|Some of the new data acquired for Tropic Seamount, including|
ship-board multibeam swath bathymetry and geoacoustic
sub-bottom profiler, AUV surveying, ROV sampling and
CTD water information
We have taken about 35 CTDs to measure conductivity, temperature and depth (pressure), and collect water samples at a range of depths over and around the seamount. We have completed 14 AUV missions to acquire higher resolution swath bathymetry, sidescan, sub-bottom profiles and still images of the seafloor in specific areas of interest. This data has been ground truthed with numerous ROV dive (18 to date), which have used for geological mapping, rock sampling (we have collected more than 250 rock samples, many insitu), core drilling (a total of 46 cores have been acquired) and biological surveying and sampling. This is probably now one of the most thoroughly surveyed seamounts globally, and the new datasets will form a basis for geological and oceanographic research for years to come.
The new rock cores have been acquired using a core drill designed at the National Oceanography Centre specifically for this project and mounted on the front of the ROV. The cores are potentially the most valuable samples for studying the lateral variations in ferromanganese crust composition, texture and thickness as a result of local-scale processes, such as such as micro-topography, currents and sedimentation rates. These cores form the basis for the research BGS is leading on, which will be delivered by a two year post-doc position, held by the newly appointed Pierre Josso. Pierre undertook his PhD with the University of Southampton on the potential for recovery of rare earth elements from metalliferous sediments on Cyprus. He will be joining BGS/NIGL in February to work on these cores and other samples, with the objective of establishing a litho-chemo-stratigraphy across the seamount.
Anyway we were back on the science programme by Saturday 26th November. Improved physical and chemical characterisation of ferromanganese crusts is crucial to understanding local-scale processes controlling deposit formation and predicting their occurrence. One of the first missions once back at Tropic Seamount was a 17 hour ROV drilling dive, with the aim of acquiring 12 drill cores (the maximum number the ROV can collect in a single deployment) over a lateral distance of some 100 m of ferromanganese crust pavement. These cores will principally be used by BGS to investigate lateral variations in crust thickness and composition, using a combination of high resolution trace element geochemistry and isotope analysis. The ROV drill requires a flat surface for the ROV to land on, so its use is restricted to the large areas of rock pavement, mainly occurring on the summit of the seamount. However, as water depth is likely to have a strong influence on crust composition and thickness it is important to sample over the full depth range of the seamount, from the summit plateau at about 950 m down to where the flanks meet the abyssal plain in water depths >4000 m. This type of sampling relies on picking up loose rock with one of the manipulator arms on the ROV Isis or preferably snapping off insitu samples from the seabed exposures. The manipulator arms are very powerful and capable of lifting about 200 kg, but it still challenging to break pieces off the highly encrusted rock slabs whilst attempting to keep the ROV static. The crust samples we are obtaining typically have very nice sub millimetre-scale layering, representing millions of years of gradual deposition and reflecting paleooceanographic changes (e.g. water mass provenance, depth of the oxygen minimum zone, biological productivity, current velocity and upwelling patterns) in the north-east Atlantic. To compliment the scanning electron microscope, laser ablation inductively coupled plasma mass spectrometry (LA-ICP-MS) and isotope studies planned at BGS, high-resolution x-ray computer tomography scanning will be done at the University of Leicester. This quick and entirely non-destructive technique allows the reconstruction and visualisation of the internal structure and textures of materials in three dimensions. It is ideally suited to imaging materials such as crusts, which have well-defined, compositionally distinct layers. Combined with compositional data provided by LA-ICP-MS, this technique provides a powerful tool to explore the heterogeneity (or lack of continuity) of litho-chemo-stratigraphy within crusts and nodules at the centimetre scale.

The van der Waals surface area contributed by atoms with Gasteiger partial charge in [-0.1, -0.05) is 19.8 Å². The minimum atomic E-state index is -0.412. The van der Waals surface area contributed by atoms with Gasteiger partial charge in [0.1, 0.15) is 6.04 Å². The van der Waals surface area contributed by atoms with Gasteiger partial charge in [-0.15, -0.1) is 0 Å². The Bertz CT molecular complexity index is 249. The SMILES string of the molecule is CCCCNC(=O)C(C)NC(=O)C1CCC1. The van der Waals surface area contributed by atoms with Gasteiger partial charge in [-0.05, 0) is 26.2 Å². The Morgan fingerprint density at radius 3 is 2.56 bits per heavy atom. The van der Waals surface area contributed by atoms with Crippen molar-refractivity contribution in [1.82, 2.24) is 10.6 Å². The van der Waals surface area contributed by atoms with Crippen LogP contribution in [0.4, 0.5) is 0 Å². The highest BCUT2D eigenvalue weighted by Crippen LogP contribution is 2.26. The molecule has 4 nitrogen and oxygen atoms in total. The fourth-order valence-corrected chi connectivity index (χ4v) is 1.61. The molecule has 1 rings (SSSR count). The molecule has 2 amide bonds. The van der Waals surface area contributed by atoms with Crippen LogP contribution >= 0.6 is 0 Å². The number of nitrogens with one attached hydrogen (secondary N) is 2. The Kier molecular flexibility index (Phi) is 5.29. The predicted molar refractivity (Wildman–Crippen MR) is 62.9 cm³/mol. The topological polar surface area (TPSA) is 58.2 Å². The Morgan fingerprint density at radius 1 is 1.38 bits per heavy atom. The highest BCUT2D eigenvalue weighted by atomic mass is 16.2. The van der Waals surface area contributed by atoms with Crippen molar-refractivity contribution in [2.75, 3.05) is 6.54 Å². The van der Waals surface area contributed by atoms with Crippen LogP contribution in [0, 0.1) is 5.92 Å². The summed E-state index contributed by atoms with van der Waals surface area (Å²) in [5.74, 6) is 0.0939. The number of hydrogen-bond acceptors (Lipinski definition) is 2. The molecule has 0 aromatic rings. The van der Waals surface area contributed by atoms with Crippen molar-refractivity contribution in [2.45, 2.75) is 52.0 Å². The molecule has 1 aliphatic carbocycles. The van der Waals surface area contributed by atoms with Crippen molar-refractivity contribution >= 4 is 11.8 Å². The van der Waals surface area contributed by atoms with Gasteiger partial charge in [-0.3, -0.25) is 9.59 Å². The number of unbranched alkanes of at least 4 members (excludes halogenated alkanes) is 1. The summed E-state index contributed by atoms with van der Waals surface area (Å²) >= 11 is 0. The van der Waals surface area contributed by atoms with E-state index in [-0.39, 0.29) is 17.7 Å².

The potential role of microbes in Fe-Mn deposit formation remains unclear. To study this process colleagues at NOC are collecting small pieces of ferromanganese crust to study. In an attempt to transport these from the seabed sampling site to the surface in their ambient environment we have adapted a niskin bottle mounted on the front of the ROV. Once a piece of rock has been placed in the niskin it is closed to seal it from the wall column as the ROV is recovered back to deck. The uncontaminated material will be used to study any microorganisms colonising the crust and which may have role in concentrating E-tech elements in these deposits.
Co-Chief Scientist JC142